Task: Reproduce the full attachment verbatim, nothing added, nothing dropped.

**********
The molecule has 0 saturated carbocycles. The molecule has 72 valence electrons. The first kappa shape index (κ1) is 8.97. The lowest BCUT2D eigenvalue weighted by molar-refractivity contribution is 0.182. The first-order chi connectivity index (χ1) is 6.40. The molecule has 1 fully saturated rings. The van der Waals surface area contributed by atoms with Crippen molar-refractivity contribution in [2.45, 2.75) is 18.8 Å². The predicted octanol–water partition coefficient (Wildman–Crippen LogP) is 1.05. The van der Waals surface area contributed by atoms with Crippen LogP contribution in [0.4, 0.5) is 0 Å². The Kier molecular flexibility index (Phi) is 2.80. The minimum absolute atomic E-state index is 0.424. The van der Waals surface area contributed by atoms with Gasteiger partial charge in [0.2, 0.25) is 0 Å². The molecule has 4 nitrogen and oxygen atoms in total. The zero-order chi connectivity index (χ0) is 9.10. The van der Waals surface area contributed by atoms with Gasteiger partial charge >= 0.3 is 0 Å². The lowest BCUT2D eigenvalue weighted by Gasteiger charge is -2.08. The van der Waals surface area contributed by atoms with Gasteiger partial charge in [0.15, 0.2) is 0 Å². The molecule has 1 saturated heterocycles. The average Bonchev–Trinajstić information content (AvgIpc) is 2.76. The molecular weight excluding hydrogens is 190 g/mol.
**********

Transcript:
The molecule has 0 saturated carbocycles. The molecule has 72 valence electrons. The first kappa shape index (κ1) is 8.97. The lowest BCUT2D eigenvalue weighted by molar-refractivity contribution is 0.182. The first-order chi connectivity index (χ1) is 6.40. The molecule has 1 fully saturated rings. The van der Waals surface area contributed by atoms with Crippen molar-refractivity contribution in [2.45, 2.75) is 18.8 Å². The predicted octanol–water partition coefficient (Wildman–Crippen LogP) is 1.05. The van der Waals surface area contributed by atoms with Crippen LogP contribution in [0.4, 0.5) is 0 Å². The Kier molecular flexibility index (Phi) is 2.80. The minimum absolute atomic E-state index is 0.424. The van der Waals surface area contributed by atoms with Gasteiger partial charge in [0.2, 0.25) is 0 Å². The molecule has 4 nitrogen and oxygen atoms in total. The zero-order chi connectivity index (χ0) is 9.10. The van der Waals surface area contributed by atoms with Gasteiger partial charge >= 0.3 is 0 Å². The lowest BCUT2D eigenvalue weighted by Gasteiger charge is -2.08. The van der Waals surface area contributed by atoms with Gasteiger partial charge in [0.15, 0.2) is 0 Å². The molecule has 1 saturated heterocycles. The average Bonchev–Trinajstić information content (AvgIpc) is 2.76. The molecular weight excluding hydrogens is 190 g/mol.